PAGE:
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Conversations and Cake: Death Cafes Around the World

I was sent a Los Angeles Times article yesterday because my booklets were cited as an educational tool at a Death Cafe in the city. It reminded me of a time several years ago when a local Death Cafe leader asked to screen my short film New Rules For End of Life Care in a movie theater to kick off a Death Cafe meeting. This was a new group and the leader anticipated the conversation after the screening of the film would probably last only 15 to 20 minutes. But the questions following the film lasted so long the movie theater proprietor said we had to stop so he could go home.  

What that told me was that we are literally starved for information about end of life. We carry a lot of fear with us regarding dying and death. This fear originates in our personal experiences and a lack of knowledge. When a subject as taboo as dying occurs in our personal life and not someone else’s, we are unprepared.

Enter Death Cafes! The Death Cafe model was developed by Jon Underwood and Sue Barsky Reid, based on the ideas of Bernard Crettaz. Death Cafes are a place to talk about the unspeakable; a place for those whose quest is for more knowledge; a place where we can talk freely about our fears, our concerns, and our personal experiences; a place that is safe from judgment. And all of this takes place over cake and tea.

Death Cafes take place across the world and are a place for people to have free-form conversations about death. Here is some information directly from the Death Cafe website

“At a Death Cafe people, often strangers, gather to eat cake, drink tea and discuss death. Our objective is ‘to increase awareness of death with a view to helping people make the most of their (finite) lives’. A Death Cafe is a group directed discussion of death with no agenda, objectives or themes. It is a discussion group rather than a Grief support or counseling session.

Our Death Cafes are always offered:

– On a not for profit basis

– In an accessible, respectful and confidential space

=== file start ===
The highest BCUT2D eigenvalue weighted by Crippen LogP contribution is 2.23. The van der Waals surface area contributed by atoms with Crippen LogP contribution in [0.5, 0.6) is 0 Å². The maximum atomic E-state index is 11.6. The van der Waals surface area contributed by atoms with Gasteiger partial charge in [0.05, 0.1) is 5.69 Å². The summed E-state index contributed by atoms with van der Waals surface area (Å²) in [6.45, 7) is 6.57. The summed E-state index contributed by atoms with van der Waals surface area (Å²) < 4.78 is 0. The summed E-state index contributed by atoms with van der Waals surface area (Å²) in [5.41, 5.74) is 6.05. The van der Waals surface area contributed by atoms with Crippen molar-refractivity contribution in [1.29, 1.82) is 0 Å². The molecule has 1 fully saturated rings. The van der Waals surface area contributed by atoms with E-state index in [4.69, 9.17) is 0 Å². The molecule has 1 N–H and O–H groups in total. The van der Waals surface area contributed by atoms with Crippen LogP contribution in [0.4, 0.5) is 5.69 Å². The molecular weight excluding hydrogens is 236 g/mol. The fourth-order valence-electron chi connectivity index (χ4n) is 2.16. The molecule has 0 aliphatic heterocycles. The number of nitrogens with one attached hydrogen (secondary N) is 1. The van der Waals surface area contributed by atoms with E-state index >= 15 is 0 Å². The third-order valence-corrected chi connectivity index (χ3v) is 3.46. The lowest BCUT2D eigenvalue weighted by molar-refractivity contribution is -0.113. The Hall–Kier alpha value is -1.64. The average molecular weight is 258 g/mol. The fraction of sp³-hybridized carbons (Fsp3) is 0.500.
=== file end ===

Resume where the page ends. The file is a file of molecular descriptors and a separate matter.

– With no intention of leading people to any conclusion, product or course of action

– Alongside refreshing drinks and nourishing food – and cake!”

I see Death Cafes as the start of a conversation; the start of opening ourselves up to exploring end of life issues; the start of breaking the belief that if I talk about death and dying, I will surely die.

I’m going to “plant a seed.” What if church congregations, civic groups, and neighborhood get-togethers had Death Cafe nights or afternoons? As I write this, the sad thought occurred to me that maybe no one would come. BUT isn’t it worth a try to give people a safe place to explore the ideas and feelings that encompass a major part of life? We are born, we experience and then we die – all of us. We have conversations about birth and birthing, so why not have conversations about death and dying? If you want to begin a Death Cafe, here is the guide to follow. Something to think about.

Barbara Karnes Registered Nurse

Barbara Karnes, RN Award Winning End of Life Educator, Award Winning Nurse, NHPCO Hospice Innovator Award Winner 2018 & 2015 International Humanitarian Woman of the Year

While at the bedside of hundreds of people during the dying process, Hospice Pioneer Barbara Karnes noticed that each death was following a near identical script. Each person was going through the stages of death in almost the same manner and most families came to her with similar questions. These realizations led Barbara to sit down and write Gone From My Sight, "The Little Blue Book" that changed the hospice industry.

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